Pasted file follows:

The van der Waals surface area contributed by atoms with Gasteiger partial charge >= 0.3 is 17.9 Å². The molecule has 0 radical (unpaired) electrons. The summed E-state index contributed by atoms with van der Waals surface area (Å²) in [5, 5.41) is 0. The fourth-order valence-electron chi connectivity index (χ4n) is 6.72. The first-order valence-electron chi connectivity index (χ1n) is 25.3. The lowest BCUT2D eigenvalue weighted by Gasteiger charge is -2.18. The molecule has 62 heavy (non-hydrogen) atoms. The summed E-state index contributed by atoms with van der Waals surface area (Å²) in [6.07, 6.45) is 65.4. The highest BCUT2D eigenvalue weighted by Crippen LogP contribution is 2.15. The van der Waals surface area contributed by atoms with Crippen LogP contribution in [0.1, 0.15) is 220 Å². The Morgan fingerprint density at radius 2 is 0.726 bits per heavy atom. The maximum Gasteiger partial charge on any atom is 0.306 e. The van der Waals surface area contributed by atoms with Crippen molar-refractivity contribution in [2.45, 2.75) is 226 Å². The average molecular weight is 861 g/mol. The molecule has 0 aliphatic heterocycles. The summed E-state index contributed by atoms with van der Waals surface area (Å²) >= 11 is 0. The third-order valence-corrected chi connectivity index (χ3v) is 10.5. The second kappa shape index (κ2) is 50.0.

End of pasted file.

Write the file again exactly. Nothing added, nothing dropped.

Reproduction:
The van der Waals surface area contributed by atoms with Gasteiger partial charge >= 0.3 is 17.9 Å². The molecule has 0 radical (unpaired) electrons. The summed E-state index contributed by atoms with van der Waals surface area (Å²) in [5, 5.41) is 0. The fourth-order valence-electron chi connectivity index (χ4n) is 6.72. The first-order valence-electron chi connectivity index (χ1n) is 25.3. The lowest BCUT2D eigenvalue weighted by Gasteiger charge is -2.18. The molecule has 62 heavy (non-hydrogen) atoms. The summed E-state index contributed by atoms with van der Waals surface area (Å²) in [6.07, 6.45) is 65.4. The highest BCUT2D eigenvalue weighted by Crippen LogP contribution is 2.15. The van der Waals surface area contributed by atoms with Crippen LogP contribution in [0.1, 0.15) is 220 Å². The Morgan fingerprint density at radius 2 is 0.726 bits per heavy atom. The maximum Gasteiger partial charge on any atom is 0.306 e. The van der Waals surface area contributed by atoms with Crippen molar-refractivity contribution in [2.45, 2.75) is 226 Å². The average molecular weight is 861 g/mol. The molecule has 0 aliphatic heterocycles. The summed E-state index contributed by atoms with van der Waals surface area (Å²) >= 11 is 0. The third-order valence-corrected chi connectivity index (χ3v) is 10.5. The second kappa shape index (κ2) is 50.0.